Derry is Ireland’s only walled city still intact, built in the 1700’s they were never breached (no surrender!) despite many attempts (who remembers the famous Siege of Derry in 1688 from their history?). The 400 year old walls really add to the atmosphere with their gates and battlements. Although the walls are sometimes seen as divisive due to their association with Protestant Planters, in what is now mainly nationalist city, they are given new meaning with the ‘Awakening of the Walls’ event which takes place three evenings before the 31st. Here the walls form a backdrop for art projections and other fun activities. Derry’s walls are also a major attraction for tourists to the city as intact walled-cities are very rare. They now being embraced more by all the people of Derry as a treasure really.
Since the Good Friday agreement 20 years ago Derry has made great strides to attract visitors and step out of the shadow of Belfast a bit more. 2013 was a seminal year for the city in terms of international profile and number of visits to the city. The year saw Derry become the inaugural city to be designated UK City of Culture with the Halloween carnival forming one of the main events in its calendar and they haven’t looked back since.
Derry Halloween 2018 kicked off on October 26 and ran until November 3 and theme for this year’s carnival parade was ‘Return of the Ancients’. The pinnacle of the week-long programme is always the carnival parade on Halloween night itself followed by impressive fireworks from the banks of river Foyle.
Derry Halloween is a fantastic spectacle for children and adults alike and most people dress up for the occasion and get really into it. You will see costumes of all kinds and every sort of ghoul, vampire and monster imaginable. It’s best to be imaginative and make your own costume that’s all part of the fun here; nobody cares what you come out in.
The city’s impressive Guildhall featured an instillation by artist Luke Jerram called Museum of the Moon which was free and cool; I mean who doesn’t love the moon. This year also saw singers Lisa Hannigan and David Kitt among other preform at the Samhain Sessions at the Guildhall as part of the programme.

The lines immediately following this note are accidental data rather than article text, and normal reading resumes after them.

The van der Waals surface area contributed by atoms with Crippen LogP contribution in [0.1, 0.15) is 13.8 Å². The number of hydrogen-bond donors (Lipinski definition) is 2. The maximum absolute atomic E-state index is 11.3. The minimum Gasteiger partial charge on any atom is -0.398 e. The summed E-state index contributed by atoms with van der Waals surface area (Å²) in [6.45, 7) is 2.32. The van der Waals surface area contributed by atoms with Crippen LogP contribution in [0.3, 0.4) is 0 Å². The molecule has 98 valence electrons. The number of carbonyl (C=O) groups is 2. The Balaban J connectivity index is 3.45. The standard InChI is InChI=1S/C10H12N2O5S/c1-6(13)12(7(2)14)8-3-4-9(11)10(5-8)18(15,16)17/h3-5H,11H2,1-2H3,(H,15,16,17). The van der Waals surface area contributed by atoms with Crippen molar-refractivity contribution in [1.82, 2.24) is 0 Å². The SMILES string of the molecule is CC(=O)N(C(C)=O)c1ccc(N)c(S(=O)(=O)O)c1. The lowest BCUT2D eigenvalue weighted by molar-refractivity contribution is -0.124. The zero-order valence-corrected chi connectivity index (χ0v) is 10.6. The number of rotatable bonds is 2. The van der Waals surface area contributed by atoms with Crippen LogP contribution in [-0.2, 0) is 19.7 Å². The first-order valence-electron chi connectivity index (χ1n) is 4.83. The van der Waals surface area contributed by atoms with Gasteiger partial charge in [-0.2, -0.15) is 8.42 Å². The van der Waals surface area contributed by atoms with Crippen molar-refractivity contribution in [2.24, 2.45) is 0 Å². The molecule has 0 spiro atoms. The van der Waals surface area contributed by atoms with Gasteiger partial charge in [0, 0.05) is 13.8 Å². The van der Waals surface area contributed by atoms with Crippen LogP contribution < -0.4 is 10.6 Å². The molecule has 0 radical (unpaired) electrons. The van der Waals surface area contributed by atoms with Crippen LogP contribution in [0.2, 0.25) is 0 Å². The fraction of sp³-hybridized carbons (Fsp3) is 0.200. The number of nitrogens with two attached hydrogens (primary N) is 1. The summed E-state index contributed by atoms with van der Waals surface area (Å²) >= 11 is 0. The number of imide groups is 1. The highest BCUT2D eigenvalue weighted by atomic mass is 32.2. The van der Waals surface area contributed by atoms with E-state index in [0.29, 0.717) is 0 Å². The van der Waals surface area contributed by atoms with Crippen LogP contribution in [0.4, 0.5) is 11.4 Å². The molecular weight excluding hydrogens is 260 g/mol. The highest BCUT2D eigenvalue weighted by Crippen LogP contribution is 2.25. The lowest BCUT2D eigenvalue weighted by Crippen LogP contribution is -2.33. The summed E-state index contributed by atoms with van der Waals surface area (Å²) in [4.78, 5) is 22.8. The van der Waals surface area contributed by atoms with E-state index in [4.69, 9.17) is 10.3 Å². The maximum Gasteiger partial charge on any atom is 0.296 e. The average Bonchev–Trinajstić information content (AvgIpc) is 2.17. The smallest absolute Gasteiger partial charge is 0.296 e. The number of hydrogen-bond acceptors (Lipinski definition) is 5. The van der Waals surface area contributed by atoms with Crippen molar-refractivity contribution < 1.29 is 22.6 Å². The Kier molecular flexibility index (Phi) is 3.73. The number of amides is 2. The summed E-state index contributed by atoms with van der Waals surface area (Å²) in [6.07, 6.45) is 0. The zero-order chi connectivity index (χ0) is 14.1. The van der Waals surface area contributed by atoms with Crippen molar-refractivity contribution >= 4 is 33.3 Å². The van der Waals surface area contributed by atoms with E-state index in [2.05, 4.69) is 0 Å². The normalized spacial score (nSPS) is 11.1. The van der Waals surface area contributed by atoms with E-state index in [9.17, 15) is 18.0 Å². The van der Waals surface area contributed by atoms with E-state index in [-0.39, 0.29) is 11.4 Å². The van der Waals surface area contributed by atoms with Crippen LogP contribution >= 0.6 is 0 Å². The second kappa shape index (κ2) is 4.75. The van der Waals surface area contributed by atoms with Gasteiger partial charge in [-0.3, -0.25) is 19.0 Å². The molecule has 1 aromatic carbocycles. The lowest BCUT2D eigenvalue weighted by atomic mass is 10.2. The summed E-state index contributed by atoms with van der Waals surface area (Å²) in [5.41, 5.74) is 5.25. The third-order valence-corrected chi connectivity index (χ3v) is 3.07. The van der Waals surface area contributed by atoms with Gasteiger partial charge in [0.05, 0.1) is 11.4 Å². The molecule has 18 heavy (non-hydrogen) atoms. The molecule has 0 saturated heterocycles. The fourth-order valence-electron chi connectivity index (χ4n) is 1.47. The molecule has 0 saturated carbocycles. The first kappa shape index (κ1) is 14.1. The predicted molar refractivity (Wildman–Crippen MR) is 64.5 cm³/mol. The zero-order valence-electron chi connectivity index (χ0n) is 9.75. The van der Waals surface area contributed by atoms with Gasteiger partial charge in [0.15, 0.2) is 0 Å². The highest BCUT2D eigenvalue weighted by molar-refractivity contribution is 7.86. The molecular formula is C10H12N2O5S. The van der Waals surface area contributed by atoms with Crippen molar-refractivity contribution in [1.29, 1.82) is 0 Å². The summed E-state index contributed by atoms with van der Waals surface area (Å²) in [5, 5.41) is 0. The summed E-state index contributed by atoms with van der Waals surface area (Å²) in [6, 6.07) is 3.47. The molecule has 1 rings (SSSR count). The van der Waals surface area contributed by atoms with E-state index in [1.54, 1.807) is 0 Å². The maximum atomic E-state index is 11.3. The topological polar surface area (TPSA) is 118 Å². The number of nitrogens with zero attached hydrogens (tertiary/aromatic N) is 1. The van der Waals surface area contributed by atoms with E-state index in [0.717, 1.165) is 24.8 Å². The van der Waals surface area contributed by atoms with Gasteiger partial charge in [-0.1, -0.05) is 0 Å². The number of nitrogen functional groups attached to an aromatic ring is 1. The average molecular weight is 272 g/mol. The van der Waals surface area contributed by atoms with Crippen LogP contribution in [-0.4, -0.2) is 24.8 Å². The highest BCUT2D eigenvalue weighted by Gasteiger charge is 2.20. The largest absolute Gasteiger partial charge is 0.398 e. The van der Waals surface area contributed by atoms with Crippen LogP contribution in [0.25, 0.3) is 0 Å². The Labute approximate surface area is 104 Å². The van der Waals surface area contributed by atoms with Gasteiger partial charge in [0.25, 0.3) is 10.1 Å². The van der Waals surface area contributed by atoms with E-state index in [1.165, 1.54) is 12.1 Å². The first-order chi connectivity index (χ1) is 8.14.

The Guildhall Square, in front of the hall, featured daily performers on an outdoor stage as well as being the location for food and other fun stalls.
So, next year if you want to get your proper Spook-on get to Derry for Halloween, it has to be experienced at least once and nowhere else on this island does it better.
Derry is a very interesting city to visit anyways with all that history, situated where it is on the river Foyle close to the Donegal border. The people are so friendly, witty and warm and very welcoming of visitors!
Halloween up here is LegenDerry!!
Check out www.derryhalloween.com for more information.
Train – Irish Rail to Belfast and Train to Derry (very scenic route)
Bus – Bus Eireann from Busáras
Things to see and do:
The Museum of Free Derry (Great insight into Bloody Sunday, the Civil Rights Movement in Derry etc.) – www.museumoffreederry.org
Walk the impressive Peace Bridge across the river Foyle great views of the city.
Visit the historic St. Columb’s Cathedral.
Where to eat:
Walled City Brewery (award-winning gastropub) in Ebrington Square across the Peace Bridge *book early.
Brickwork on Castle St. (good for lunch and brunch).
Brown’s In Town Restaurant on Strand Road (great for dinner).
Where to drink:
Peadar O’Donnell’s on Waterloo St. (Trad music and popular with tourists).
Words: Michael Coughlan
Feature Image: Awakening The Walls